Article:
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Simply approaching them will help you to understand the reason for the fracture. This, in turn, can help you to work towards healing your relationship moving forward. Misunderstandings happen, and you need to be able to work around them.

7. You learn to appreciate love as well

A constant reminder of the fact that there are enemies will also help you not to take those who love you for granted. Love and hate are two opposing emotions and it is possible for one to momentarily overshadow the other.

However, while you’ll always have enemies, there will also always be people who love you. These people need to be appreciated for what they do for you. Never let the hate projected to you from your enemies take the place of that.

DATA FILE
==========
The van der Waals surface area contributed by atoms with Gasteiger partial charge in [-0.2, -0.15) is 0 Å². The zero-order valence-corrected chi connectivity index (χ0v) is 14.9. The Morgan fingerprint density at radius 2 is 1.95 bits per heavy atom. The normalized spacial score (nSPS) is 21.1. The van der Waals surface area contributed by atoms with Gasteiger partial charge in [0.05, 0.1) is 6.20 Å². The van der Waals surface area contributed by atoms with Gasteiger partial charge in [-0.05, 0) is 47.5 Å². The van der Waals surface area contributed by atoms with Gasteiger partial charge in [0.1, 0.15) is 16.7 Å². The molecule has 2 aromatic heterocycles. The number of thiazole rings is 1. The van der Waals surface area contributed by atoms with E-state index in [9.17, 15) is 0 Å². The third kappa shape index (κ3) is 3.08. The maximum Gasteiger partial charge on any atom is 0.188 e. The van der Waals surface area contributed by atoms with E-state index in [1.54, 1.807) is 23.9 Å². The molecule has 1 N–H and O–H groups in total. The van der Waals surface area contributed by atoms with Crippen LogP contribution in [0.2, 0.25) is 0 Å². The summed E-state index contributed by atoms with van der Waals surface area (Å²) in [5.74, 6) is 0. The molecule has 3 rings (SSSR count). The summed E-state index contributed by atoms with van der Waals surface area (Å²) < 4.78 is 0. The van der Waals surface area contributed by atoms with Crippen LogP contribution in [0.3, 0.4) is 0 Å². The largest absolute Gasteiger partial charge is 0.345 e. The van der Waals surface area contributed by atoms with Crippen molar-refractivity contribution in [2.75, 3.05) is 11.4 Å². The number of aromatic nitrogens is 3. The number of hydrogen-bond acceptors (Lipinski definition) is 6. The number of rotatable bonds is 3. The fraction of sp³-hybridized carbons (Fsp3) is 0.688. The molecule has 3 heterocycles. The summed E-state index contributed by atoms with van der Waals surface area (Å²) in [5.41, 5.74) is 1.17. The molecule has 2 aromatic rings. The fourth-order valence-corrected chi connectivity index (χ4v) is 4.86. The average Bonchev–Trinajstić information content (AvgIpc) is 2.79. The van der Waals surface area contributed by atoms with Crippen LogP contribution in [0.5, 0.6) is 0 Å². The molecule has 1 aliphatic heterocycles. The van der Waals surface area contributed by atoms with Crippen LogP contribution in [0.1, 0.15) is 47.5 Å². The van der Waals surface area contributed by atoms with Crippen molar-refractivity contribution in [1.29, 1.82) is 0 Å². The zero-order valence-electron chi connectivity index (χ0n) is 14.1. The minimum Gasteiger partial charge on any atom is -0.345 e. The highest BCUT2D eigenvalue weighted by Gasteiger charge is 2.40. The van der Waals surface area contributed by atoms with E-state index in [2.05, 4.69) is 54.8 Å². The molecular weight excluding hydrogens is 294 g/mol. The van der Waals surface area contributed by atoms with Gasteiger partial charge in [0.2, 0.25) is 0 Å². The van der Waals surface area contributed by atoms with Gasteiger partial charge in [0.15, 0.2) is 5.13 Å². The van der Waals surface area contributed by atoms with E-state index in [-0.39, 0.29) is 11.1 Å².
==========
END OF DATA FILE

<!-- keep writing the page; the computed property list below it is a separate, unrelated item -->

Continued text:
8. Do you really need the hate?

The truth is that enemies bring only toxic emotions and generate bad reactions from you. If you’re truly to live a prosperous life, you can’t really be carrying all this baggage around.

Hate is bad and you should try all you can to get rid of it. It is a well-known fact that nobody can get really far in life while carrying a lot of emotional baggage. Well, hate is the biggest form of emotional baggage there is.

Featured photo credit: rawpixel via unsplash.com